Analysis of Current Flight Scheduling Practices and Recommendations to Efficiently Reduce Deviations from Syllabus Time-To-Train
Hall, Bentley (Tyler)
Hargrove, Hayward (Trey)
Willis, James (Marshall)
Wood, Frank R. "Chip"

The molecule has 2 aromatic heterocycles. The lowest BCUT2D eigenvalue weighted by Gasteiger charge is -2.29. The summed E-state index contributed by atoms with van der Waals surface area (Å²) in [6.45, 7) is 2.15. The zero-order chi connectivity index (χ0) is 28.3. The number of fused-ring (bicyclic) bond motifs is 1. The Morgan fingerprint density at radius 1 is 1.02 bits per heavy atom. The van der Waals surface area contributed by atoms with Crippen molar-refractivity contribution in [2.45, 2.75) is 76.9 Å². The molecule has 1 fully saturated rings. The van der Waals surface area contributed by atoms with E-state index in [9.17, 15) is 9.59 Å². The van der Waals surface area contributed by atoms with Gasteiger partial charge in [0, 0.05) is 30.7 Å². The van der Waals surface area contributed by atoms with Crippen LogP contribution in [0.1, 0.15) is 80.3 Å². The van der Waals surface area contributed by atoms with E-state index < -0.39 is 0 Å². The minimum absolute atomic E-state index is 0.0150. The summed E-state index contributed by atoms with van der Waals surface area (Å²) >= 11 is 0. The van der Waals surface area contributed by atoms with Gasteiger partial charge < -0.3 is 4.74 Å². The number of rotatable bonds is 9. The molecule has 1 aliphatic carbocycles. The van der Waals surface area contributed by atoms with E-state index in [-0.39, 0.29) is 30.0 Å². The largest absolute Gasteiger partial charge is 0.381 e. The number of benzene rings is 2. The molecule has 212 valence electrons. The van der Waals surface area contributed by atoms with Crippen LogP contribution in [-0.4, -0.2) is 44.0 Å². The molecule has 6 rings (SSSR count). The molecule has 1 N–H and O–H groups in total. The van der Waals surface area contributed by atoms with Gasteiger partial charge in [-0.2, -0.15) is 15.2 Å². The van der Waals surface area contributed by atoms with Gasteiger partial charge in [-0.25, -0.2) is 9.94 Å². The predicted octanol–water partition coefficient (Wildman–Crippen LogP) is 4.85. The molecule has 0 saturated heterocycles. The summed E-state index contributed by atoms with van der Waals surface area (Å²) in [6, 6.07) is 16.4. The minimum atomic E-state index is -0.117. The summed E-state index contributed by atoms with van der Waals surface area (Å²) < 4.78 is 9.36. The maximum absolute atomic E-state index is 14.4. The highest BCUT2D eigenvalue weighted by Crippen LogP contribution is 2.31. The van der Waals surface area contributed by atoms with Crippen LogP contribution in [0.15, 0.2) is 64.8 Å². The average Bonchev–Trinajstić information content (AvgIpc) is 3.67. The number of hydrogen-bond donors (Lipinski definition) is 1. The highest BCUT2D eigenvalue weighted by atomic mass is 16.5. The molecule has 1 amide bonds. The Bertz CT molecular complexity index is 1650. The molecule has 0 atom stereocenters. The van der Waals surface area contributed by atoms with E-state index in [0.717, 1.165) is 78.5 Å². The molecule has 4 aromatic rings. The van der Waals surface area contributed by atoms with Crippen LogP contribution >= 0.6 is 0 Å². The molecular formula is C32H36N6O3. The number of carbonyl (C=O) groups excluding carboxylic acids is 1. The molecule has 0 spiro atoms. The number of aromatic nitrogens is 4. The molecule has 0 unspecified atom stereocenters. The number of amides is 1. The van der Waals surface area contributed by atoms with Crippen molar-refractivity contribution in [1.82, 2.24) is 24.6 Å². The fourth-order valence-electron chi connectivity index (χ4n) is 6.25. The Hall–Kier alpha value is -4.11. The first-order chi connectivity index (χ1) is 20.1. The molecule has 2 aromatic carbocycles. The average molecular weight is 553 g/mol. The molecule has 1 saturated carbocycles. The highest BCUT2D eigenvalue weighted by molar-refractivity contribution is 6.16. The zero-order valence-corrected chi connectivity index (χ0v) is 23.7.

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EXECUTIVE SUMMARY: The objective of our project is to investigate current scheduling requirements, constraints, and procedures to identify problems with scheduling practices and syllabus management for Primary Flight Training in Training Wing 4. We analyzed three alternative scheduling approaches to reduce excess training time in the maximum efficient manner. Alternative 1: Prioritize students based on deviations from syllabus flow Changing the prioritization of students does not have a direct impact on reducing Training Timeline, since no additional production capacity is being added. However, changing the prioritization of scheduling students to give the highest priority to students who are the most behind should reduce gaps in training and increase proficiency, thereby reducing failures and required warm up flights for time out of the cockpit. This will reduce time-to-train (TTT) and additional overhead flights. The Training Timeline function of TIMS provides information on deviations from syllabus-designed TTT for use in the prioritization in scheduling. Alternative 2: Utilize aircraft availability in schedule builds Like instructors and students, aircraft are required to complete a flight event, and should be managed accordingly. Schedule writers can use current metrics of aircraft availability and make reasonable assumptions on the longevity of the information to predict follow-on production capacity. Events scheduled without considering aircraft availability should be presumed unlikely until availability is confirmed. Alternative 3: Monitor completer production / TTT deficits to trigger increased production When necessary, increased production can be gained through very limited means without introducing further scheduling constraints. Schedule writers must monitor when excess capacity is required and consider what can be gained at what cost; options can be prioritized based on a reasonable ordering (based on relative costs, both monetary and follow-on production loss risk) of the available options: Saturday operations, mandatory prepositions, forced cross countries, or recommending a detachment. We recommend TIMS Training Timeline function permissions be made available to schedule writing personnel for the operational database. Training needs to be provided to all TRAWING 4 schedule writers from the TIMS help desk to ensure utilization and integration of the Training Timeline. Scheduling in this manner will help ensure that extra syllabus flight requirements and time out of the cockpit are minimized. Scheduling templates based on aircraft availability will ensure events are planned to the maximum capacity of the system. We recommend schedule writers monitor Daily Status Reports and build follow-on schedules based on predicted asset availability. This will help avoid unnecessary use of other variables that could contribute to rippling production limitations. When it is mandatory to fly other than normal weekday field hours, having the field open for mandatory Saturday operations is the best alternative to gain on the student deficit depicted on the Training Timeline. Simultaneously, squadrons can use prepositions and cross countries to manage their own in house training deficits as they see fit.
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